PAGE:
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Hooking Big Chinook Is Cherished Experience

Wed., Sept. 24, 1997

If you’ve never fished for the so-called “upriver bright” chinooks in the Hanford Reach of the Columbia but you intend to do so, be prepared before you launch your boat.

The salmon run will peak during the next two to three weeks, the time you should be on the river.

The upriver brights are not the silvery bright salmon you catch right out of the ocean. By the time the chinooks reach the Hanford Reach, they’re colored. Catch one now and you can see the spots on its side. Catch one in late October and you’ll see only dark, dirty colors and the males will have ugly hooked jaws.

Furthermore, after they’ve been in the Hanford Reach for a week or so, they’re no longer as tasty.

You should have a boat powered by one or two small outboard engines or one engine that has at least 9-1/2 horsepower. Twenty-five horses or more will get you to the fishing spots faster. If there is more than one person in a 14-foot boat, a 9-1/2-horsepower engine won’t get up a couple of rapids.

The two favorite launching spots are the White Bluffs two-boat ramp and the rocky Vernita Bridge area. There are a couple of good launching spots above the bridge.

If you launch at either the White Bluffs ramp or at Vernita Bridge, you’ll be in areas where there are salmon. You can troll and drift lures a few hundred yards from either spot. If you decide to do that, you can use a 12-foot boat without any problems.

You should be ready to launch your boat by daylight. Best fishing is 2 to 3 hours after dawn.

Keep in mind that you’ll have plenty of company. Anglers start lining up to launch their 12- to 20-foot boats at the White Bluffs ramp long before dawn.

You should have a medium action casting or trolling rod at least 8-feet long, It should be rated for lures up to three-quarters of an ounce. Some anglers like more powerful rods. Remember, you might hook a chinook that weighs 40 pounds and will take advantage of the 5- to 6-knot current.

You can use either a large spinning reel or a casting reel filled with at least 200 yards of 17- or 20-pound-test monofilament line. A chinook can take 100 yards off your reel while your fishing partner is still reeling in his line. Also, remember, you’ll sometimes have to follow a chinook you hook. I’ve had a few take me nearly a mile down the river.

You should have a good supply of floating and sinking lures that are known to take chinooks.

I’ve caught more big chinooks on Blue Fox spinners than any other lure. One memorable day I hooked six chinooks on a No. 6 silver Blue Fox with a green barrel. I had tied a thick tuft of green marabou to the treble hook.

Get several Nos. 5 and 6 Blue Fox spinners. My favorites are gold spinners with green, chartreuse, purple and red barrels. However, the silver spinners with green and red barrels sometimes are very effective. I always tie marabou or hair skirts on the treble hooks.

You’ll use the No. 5 spinners in slow-moving, shallow water and the bigger 6s in the fast-moving water. If you fish in fast-moving, deep water, you may have to add a few ounces of lead to get the spinner down to the bottom.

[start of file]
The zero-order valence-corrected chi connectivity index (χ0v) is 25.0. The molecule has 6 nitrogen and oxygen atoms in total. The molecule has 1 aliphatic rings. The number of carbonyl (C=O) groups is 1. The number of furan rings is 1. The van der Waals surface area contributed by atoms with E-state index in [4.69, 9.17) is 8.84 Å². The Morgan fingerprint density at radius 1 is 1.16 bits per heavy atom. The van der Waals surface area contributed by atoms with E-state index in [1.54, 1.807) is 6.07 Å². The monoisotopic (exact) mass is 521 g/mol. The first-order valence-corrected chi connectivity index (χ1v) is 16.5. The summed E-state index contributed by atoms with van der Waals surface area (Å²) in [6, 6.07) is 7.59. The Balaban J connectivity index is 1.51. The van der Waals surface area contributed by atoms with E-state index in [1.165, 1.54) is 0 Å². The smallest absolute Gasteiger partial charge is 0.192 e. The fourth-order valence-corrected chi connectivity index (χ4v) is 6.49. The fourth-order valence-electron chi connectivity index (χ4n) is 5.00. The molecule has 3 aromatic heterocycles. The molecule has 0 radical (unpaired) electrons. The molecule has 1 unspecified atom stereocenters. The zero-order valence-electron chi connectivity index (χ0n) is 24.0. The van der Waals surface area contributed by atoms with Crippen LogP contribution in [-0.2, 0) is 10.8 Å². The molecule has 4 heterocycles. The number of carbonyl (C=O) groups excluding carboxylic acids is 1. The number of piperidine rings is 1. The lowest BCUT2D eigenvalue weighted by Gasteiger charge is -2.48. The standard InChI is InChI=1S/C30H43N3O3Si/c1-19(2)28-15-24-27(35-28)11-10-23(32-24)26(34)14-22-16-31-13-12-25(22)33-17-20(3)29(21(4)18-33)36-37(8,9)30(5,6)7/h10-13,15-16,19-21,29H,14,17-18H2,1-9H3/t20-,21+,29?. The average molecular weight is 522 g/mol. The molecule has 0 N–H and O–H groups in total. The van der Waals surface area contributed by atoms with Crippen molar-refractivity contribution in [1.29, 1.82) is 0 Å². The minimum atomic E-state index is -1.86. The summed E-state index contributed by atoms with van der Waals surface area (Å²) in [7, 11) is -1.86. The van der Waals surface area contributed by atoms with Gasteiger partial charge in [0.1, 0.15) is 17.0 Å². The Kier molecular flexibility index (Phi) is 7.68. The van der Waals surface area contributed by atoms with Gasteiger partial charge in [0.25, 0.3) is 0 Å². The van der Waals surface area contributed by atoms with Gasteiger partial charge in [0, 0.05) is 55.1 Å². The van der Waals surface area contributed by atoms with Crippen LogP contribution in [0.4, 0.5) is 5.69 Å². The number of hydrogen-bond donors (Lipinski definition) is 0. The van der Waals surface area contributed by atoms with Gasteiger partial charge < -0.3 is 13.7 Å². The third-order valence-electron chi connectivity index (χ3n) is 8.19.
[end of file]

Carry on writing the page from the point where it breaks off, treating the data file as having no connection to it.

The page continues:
Wiggle Warts are the most-popular floating lures simply because they catch salmon. Buy either magnum or king Wiggle Warts in the following colors: green and gold, orange, orange with a black back, purple, silver, gold with a fluorescent red back and silver with a green back. Although the Wiggle Warts are the most popular, there are other good, similar lures available.

Jigging sometimes is effective. Settle for 4-inch-long Krocodiles in these colors: Yellow with green edges or yellow and orange with green dots.

You’ll note that I mention green several times. For some reason, green is exceptionally attractive to salmon. Red, purple and chartreuse are other good colors, but, in my opinion, not as effective as green.

Sharpen all hooks. Although they may feel sharp, all hooks you buy aren’t sharp enough to catch salmon consistently. The roof of a chinook’s mouth is rock hard. Your hooks must be sharp enough to penetrate the flesh.

The best way to fish the Silver Foxes is to let your boat drift with the current while your lure bounces off the bottom. You may have to crank up your motor and run upstream to free a lure from the bottom, but you must fish where the chinooks are - on the bottom.

Watch where other anglers are drift fishing and join the crowd.

Back-troll the Wiggle Warts or anchor and let your Wart wiggle. If you anchor, don’t get in a spot where you’ll interfere with other anglers.

Fish your Krocodiles in deep water, using a jigging motion either while your boat is anchored or while drifting.

Some fishermen use herring and smelt. Learn how to rig a herring or smelt on your hooks and try your luck.

If you hook a big, powerful chinook, you won’t forget it for a long time.

, DataTimes MEMO: You can contact Fenton Roskelley by voice mail at 459-5577, extension 3814.

The following fields overflowed: CREDIT = Fenton Roskelley The Spokesman-Review

You can contact Fenton Roskelley by voice mail at 459-5577, extension 3814.

The following fields overflowed: CREDIT = Fenton Roskelley The Spokesman-Review

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